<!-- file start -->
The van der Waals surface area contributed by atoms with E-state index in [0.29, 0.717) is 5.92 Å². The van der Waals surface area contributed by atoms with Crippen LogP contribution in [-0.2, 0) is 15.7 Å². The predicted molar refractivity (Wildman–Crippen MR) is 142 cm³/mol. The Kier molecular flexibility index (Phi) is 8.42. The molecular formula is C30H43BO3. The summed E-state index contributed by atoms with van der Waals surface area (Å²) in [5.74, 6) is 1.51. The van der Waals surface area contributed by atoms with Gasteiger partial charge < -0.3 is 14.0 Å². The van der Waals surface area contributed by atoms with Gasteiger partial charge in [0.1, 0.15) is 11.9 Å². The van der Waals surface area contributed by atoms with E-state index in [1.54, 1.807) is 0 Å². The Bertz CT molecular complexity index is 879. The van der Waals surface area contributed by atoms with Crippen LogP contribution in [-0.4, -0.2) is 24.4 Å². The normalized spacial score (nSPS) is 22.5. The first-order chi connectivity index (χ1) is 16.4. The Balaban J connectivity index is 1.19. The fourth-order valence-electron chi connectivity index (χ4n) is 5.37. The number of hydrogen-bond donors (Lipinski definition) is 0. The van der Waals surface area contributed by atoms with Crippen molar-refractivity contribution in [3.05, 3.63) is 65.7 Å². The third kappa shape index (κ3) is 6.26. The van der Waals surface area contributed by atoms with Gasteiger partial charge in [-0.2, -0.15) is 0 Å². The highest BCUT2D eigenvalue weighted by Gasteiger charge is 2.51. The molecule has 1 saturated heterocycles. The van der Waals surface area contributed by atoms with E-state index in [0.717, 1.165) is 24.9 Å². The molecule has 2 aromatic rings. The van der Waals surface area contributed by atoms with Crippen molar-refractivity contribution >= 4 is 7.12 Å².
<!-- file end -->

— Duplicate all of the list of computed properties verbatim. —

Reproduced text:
The van der Waals surface area contributed by atoms with E-state index in [0.29, 0.717) is 5.92 Å². The van der Waals surface area contributed by atoms with Crippen LogP contribution in [-0.2, 0) is 15.7 Å². The predicted molar refractivity (Wildman–Crippen MR) is 142 cm³/mol. The Kier molecular flexibility index (Phi) is 8.42. The molecular formula is C30H43BO3. The summed E-state index contributed by atoms with van der Waals surface area (Å²) in [5.74, 6) is 1.51. The van der Waals surface area contributed by atoms with Gasteiger partial charge < -0.3 is 14.0 Å². The van der Waals surface area contributed by atoms with Gasteiger partial charge in [0.1, 0.15) is 11.9 Å². The van der Waals surface area contributed by atoms with E-state index in [1.54, 1.807) is 0 Å². The Bertz CT molecular complexity index is 879. The van der Waals surface area contributed by atoms with Crippen LogP contribution in [-0.4, -0.2) is 24.4 Å². The normalized spacial score (nSPS) is 22.5. The first-order chi connectivity index (χ1) is 16.4. The Balaban J connectivity index is 1.19. The fourth-order valence-electron chi connectivity index (χ4n) is 5.37. The number of hydrogen-bond donors (Lipinski definition) is 0. The van der Waals surface area contributed by atoms with Crippen molar-refractivity contribution in [3.05, 3.63) is 65.7 Å². The third kappa shape index (κ3) is 6.26. The van der Waals surface area contributed by atoms with Gasteiger partial charge in [-0.2, -0.15) is 0 Å². The highest BCUT2D eigenvalue weighted by Gasteiger charge is 2.51. The molecule has 1 saturated heterocycles. The van der Waals surface area contributed by atoms with E-state index in [0.717, 1.165) is 24.9 Å². The molecule has 2 aromatic rings. The van der Waals surface area contributed by atoms with Crippen molar-refractivity contribution >= 4 is 7.12 Å².